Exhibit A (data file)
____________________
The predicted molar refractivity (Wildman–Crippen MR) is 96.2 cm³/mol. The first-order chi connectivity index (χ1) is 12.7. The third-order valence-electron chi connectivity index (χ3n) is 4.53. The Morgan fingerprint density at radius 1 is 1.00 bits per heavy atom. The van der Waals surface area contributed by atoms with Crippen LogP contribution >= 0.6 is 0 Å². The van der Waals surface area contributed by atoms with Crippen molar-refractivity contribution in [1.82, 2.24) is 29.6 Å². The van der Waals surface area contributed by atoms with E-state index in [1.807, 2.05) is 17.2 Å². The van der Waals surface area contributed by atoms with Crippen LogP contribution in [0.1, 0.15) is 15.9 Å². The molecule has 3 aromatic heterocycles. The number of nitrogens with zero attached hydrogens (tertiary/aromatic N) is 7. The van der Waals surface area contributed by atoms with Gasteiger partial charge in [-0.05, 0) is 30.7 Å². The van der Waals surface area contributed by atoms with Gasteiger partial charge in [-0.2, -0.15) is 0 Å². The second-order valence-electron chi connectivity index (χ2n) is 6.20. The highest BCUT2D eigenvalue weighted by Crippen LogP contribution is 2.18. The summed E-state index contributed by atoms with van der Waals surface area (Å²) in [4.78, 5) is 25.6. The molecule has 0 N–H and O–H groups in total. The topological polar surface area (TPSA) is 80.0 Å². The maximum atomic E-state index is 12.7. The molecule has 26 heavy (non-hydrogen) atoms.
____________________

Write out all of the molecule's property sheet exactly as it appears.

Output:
The predicted molar refractivity (Wildman–Crippen MR) is 96.2 cm³/mol. The first-order chi connectivity index (χ1) is 12.7. The third-order valence-electron chi connectivity index (χ3n) is 4.53. The Morgan fingerprint density at radius 1 is 1.00 bits per heavy atom. The van der Waals surface area contributed by atoms with Crippen LogP contribution >= 0.6 is 0 Å². The van der Waals surface area contributed by atoms with Crippen molar-refractivity contribution in [1.82, 2.24) is 29.6 Å². The van der Waals surface area contributed by atoms with E-state index in [1.807, 2.05) is 17.2 Å². The van der Waals surface area contributed by atoms with Crippen LogP contribution in [0.1, 0.15) is 15.9 Å². The molecule has 3 aromatic heterocycles. The number of nitrogens with zero attached hydrogens (tertiary/aromatic N) is 7. The van der Waals surface area contributed by atoms with Gasteiger partial charge in [-0.05, 0) is 30.7 Å². The van der Waals surface area contributed by atoms with Gasteiger partial charge in [-0.2, -0.15) is 0 Å². The second-order valence-electron chi connectivity index (χ2n) is 6.20. The highest BCUT2D eigenvalue weighted by Crippen LogP contribution is 2.18. The summed E-state index contributed by atoms with van der Waals surface area (Å²) in [4.78, 5) is 25.6. The molecule has 0 N–H and O–H groups in total. The topological polar surface area (TPSA) is 80.0 Å². The maximum atomic E-state index is 12.7. The molecule has 26 heavy (non-hydrogen) atoms.